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Virtual Talmud

With the Iowa caucuses just two short weeks away, the candidates are all scrambling against the clock to get their message out. And with Christmas as the backdrop, it seems that several of the candidates are trying to use the opportunity to outdo one another–to show the evangelical base in Iowa just what good Christians they are.
Mike Huckabee has most recently taken center stage after a surge in the polls. His quick wit and folksy manner have helped broaden his popularity beyond the evangelical community. But as the New York Times Magazine noted in a recent profile, this lulls many Americans into failing to realize just how conservative his religious views are. He was one of three Republican candidates at the time who acknowledged not believing in evolution at a debate in May and, according to the Times profile, “he considers liberalism to be a cancer on Christianity.” At the same time, Mitt Romney has been talking up (and distorting) his faith in order to make him more appealing to evangelical Christians who remain deeply suspicious of his Mormonism. (It was in that same Times profile that Huckabee implied that Mormons believe Jesus and the devil are brothers. He has since apologized.) At least John McCain has had the good grace to stop pandering to the evangelical base, as when he declared America a Christian nation.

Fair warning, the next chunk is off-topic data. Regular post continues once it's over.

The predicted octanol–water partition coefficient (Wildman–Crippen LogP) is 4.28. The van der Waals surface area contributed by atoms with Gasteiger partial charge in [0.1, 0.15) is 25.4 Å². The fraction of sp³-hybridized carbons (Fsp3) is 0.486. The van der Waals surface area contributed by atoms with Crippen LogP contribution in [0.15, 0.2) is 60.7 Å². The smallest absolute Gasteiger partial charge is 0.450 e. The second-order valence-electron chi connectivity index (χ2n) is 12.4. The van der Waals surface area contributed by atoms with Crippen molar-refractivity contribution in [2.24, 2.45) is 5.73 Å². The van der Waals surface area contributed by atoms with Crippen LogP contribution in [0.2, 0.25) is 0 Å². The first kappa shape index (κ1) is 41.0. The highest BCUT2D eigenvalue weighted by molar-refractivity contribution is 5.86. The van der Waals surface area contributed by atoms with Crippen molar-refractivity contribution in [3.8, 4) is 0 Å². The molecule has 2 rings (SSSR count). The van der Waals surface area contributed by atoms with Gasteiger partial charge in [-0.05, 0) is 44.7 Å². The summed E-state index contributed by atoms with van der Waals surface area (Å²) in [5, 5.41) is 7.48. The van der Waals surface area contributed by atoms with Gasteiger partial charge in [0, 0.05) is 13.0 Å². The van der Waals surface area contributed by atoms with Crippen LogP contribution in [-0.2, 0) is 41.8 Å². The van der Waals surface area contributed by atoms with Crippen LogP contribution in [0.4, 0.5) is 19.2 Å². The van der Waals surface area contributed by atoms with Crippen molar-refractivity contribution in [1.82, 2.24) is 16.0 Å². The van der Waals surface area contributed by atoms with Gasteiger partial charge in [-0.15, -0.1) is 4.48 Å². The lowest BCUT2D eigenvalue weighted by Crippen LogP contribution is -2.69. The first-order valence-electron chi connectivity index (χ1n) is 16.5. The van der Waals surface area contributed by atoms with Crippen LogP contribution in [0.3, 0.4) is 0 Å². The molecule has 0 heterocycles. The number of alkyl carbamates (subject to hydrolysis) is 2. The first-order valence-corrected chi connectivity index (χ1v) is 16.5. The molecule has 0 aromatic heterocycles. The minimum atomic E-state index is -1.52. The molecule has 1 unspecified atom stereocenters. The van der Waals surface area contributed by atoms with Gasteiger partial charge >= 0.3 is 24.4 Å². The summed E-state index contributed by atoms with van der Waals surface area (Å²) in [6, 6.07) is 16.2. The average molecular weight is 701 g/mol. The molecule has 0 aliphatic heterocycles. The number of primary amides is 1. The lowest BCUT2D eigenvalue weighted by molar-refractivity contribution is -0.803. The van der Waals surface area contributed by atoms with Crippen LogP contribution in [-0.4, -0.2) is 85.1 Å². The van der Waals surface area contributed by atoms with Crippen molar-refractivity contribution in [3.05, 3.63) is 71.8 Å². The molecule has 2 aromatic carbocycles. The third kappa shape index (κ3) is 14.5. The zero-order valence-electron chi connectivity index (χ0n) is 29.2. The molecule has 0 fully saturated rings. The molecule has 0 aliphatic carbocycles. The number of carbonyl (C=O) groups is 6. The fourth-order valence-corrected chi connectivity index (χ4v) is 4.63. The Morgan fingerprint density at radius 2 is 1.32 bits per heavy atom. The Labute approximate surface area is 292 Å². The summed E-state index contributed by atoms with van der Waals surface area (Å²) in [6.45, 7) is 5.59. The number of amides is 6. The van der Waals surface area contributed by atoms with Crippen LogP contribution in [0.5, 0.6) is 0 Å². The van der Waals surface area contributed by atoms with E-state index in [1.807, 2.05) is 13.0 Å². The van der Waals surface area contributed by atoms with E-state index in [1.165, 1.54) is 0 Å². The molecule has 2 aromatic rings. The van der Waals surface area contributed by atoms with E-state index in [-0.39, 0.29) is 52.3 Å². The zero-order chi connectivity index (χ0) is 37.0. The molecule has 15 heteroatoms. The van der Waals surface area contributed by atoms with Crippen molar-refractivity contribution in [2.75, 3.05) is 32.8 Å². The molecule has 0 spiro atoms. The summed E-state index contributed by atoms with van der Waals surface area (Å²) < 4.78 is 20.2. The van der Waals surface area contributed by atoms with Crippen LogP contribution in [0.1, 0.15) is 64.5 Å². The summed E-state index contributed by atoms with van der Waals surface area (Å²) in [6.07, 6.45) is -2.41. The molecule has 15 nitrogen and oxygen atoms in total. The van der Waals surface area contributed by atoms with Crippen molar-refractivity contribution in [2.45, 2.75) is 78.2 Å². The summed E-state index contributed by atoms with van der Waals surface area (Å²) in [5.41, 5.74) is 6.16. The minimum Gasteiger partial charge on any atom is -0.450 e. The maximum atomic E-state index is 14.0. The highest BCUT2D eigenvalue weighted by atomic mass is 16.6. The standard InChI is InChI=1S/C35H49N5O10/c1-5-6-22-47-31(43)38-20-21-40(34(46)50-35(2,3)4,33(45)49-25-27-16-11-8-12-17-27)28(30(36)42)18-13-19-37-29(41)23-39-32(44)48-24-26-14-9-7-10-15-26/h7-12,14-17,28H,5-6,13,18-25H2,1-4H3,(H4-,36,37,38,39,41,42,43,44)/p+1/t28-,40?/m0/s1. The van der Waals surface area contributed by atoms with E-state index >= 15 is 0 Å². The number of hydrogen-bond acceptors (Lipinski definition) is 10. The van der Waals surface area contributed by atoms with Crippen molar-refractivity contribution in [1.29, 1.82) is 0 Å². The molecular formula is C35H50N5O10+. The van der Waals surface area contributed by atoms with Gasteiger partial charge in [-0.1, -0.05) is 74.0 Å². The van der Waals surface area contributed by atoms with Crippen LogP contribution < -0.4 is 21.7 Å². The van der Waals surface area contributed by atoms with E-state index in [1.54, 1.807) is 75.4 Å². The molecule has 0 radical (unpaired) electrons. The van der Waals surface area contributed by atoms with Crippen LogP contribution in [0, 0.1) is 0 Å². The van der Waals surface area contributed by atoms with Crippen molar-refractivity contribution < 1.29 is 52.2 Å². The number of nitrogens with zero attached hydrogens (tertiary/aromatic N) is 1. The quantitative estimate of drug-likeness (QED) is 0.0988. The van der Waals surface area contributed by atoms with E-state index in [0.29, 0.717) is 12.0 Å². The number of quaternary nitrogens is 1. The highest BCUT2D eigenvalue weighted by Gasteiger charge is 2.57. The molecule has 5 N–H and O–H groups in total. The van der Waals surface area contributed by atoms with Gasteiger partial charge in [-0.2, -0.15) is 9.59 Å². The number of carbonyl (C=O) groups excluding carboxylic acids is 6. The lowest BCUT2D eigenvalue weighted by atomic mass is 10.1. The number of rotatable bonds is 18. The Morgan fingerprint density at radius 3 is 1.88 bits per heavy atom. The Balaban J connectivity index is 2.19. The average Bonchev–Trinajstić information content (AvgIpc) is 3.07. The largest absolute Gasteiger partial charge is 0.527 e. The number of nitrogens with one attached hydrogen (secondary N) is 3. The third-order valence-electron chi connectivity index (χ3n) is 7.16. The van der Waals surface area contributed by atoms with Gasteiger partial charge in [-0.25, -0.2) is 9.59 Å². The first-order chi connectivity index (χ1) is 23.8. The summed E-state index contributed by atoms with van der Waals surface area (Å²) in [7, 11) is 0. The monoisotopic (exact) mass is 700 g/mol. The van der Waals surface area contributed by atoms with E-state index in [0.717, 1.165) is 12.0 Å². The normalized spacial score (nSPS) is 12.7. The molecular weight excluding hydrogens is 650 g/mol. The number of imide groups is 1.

What is troubling about these examples, besides their unseemliness, of course, is that they have turned faith into both a showpiece and a litmus test. In a thoughtful piece in the Wall Street Journal, Peggy Noonan calls it a real loss that the candidates’ religious affiliations and beliefs have become such a matter for public scrutiny–an interesting leap for a woman who served as a speechwriter for Ronald Reagan. Any manner of question about religion has become fair game on the campaign trail, perhaps because there is a new sense that one’s private religious beliefs may have a serious impact on public policy. When John F. Kennedy went before the nation to speak about his Catholicism in 1960, he was reassuring the public that he wouldn’t take orders from the Pope and that he wouldn’t impose his religious views on others. Today, the candidates are falling all over each other to declare how their religious views will shape public policy–from abortion, to stem-cell research, to the teaching of evolution in our nation’s public schools. This is a significant, and for those of us who are not evangelical Christians, a worrying shift in the way America views its politicians and their jobs. In their efforts to become president of the United States, let us pray that these candidates don’t come to believe their job is to be president of the 37 percent of Americans who consider themselves evangelical Christians.

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